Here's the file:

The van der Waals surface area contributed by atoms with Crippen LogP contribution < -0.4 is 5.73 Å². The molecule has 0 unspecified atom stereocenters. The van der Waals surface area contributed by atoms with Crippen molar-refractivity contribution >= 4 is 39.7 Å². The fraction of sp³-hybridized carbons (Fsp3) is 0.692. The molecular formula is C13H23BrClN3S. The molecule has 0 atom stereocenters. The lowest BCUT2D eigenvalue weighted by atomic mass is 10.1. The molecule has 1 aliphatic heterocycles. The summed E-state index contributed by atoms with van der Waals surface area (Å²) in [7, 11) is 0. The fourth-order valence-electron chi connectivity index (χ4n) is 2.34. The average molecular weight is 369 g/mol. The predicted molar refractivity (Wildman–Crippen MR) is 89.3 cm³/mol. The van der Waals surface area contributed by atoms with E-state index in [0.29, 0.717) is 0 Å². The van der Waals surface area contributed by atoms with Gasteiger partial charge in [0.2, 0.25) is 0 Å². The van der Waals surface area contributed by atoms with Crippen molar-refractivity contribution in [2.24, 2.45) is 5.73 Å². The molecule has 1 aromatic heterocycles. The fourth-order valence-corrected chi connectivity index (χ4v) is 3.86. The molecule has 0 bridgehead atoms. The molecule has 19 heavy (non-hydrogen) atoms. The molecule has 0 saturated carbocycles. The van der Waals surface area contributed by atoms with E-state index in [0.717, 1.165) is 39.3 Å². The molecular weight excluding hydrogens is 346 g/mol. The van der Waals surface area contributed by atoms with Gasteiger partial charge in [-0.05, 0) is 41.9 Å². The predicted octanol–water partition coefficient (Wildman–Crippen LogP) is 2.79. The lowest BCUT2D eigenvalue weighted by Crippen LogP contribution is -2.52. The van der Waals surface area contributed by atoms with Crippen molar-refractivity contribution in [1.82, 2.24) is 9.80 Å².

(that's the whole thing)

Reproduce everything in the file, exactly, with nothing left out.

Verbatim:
The van der Waals surface area contributed by atoms with Crippen LogP contribution < -0.4 is 5.73 Å². The molecule has 0 unspecified atom stereocenters. The van der Waals surface area contributed by atoms with Crippen molar-refractivity contribution >= 4 is 39.7 Å². The fraction of sp³-hybridized carbons (Fsp3) is 0.692. The molecular formula is C13H23BrClN3S. The molecule has 0 atom stereocenters. The lowest BCUT2D eigenvalue weighted by atomic mass is 10.1. The molecule has 1 aliphatic heterocycles. The summed E-state index contributed by atoms with van der Waals surface area (Å²) in [7, 11) is 0. The fourth-order valence-electron chi connectivity index (χ4n) is 2.34. The average molecular weight is 369 g/mol. The predicted molar refractivity (Wildman–Crippen MR) is 89.3 cm³/mol. The van der Waals surface area contributed by atoms with E-state index in [0.29, 0.717) is 0 Å². The van der Waals surface area contributed by atoms with Gasteiger partial charge in [0.2, 0.25) is 0 Å². The van der Waals surface area contributed by atoms with Crippen molar-refractivity contribution in [2.24, 2.45) is 5.73 Å². The molecule has 1 aromatic heterocycles. The fourth-order valence-corrected chi connectivity index (χ4v) is 3.86. The molecule has 0 bridgehead atoms. The molecule has 19 heavy (non-hydrogen) atoms. The molecule has 0 saturated carbocycles. The van der Waals surface area contributed by atoms with E-state index in [0.717, 1.165) is 39.3 Å². The molecular weight excluding hydrogens is 346 g/mol. The van der Waals surface area contributed by atoms with Gasteiger partial charge in [-0.05, 0) is 41.9 Å². The predicted octanol–water partition coefficient (Wildman–Crippen LogP) is 2.79. The lowest BCUT2D eigenvalue weighted by Crippen LogP contribution is -2.52. The van der Waals surface area contributed by atoms with Crippen molar-refractivity contribution in [1.82, 2.24) is 9.80 Å².